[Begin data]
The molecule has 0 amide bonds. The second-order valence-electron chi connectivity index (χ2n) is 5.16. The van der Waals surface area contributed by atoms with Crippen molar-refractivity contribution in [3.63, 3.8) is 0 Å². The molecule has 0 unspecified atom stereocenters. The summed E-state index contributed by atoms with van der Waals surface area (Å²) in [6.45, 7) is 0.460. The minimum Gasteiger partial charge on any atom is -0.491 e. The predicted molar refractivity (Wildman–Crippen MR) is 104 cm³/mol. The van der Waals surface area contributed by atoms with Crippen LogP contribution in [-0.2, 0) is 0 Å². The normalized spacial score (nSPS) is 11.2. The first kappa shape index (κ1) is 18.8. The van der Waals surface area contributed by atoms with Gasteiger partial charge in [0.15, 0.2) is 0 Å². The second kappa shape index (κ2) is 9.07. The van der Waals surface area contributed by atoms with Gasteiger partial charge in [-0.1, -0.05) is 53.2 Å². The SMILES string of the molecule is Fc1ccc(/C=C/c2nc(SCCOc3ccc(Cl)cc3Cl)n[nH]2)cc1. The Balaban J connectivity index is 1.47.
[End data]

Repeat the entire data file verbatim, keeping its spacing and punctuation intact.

The molecule has 0 amide bonds. The second-order valence-electron chi connectivity index (χ2n) is 5.16. The van der Waals surface area contributed by atoms with Crippen molar-refractivity contribution in [3.63, 3.8) is 0 Å². The molecule has 0 unspecified atom stereocenters. The summed E-state index contributed by atoms with van der Waals surface area (Å²) in [6.45, 7) is 0.460. The minimum Gasteiger partial charge on any atom is -0.491 e. The predicted molar refractivity (Wildman–Crippen MR) is 104 cm³/mol. The van der Waals surface area contributed by atoms with Crippen LogP contribution in [-0.2, 0) is 0 Å². The normalized spacial score (nSPS) is 11.2. The first kappa shape index (κ1) is 18.8. The van der Waals surface area contributed by atoms with Gasteiger partial charge in [0.15, 0.2) is 0 Å². The second kappa shape index (κ2) is 9.07. The van der Waals surface area contributed by atoms with Gasteiger partial charge in [-0.1, -0.05) is 53.2 Å². The SMILES string of the molecule is Fc1ccc(/C=C/c2nc(SCCOc3ccc(Cl)cc3Cl)n[nH]2)cc1. The Balaban J connectivity index is 1.47.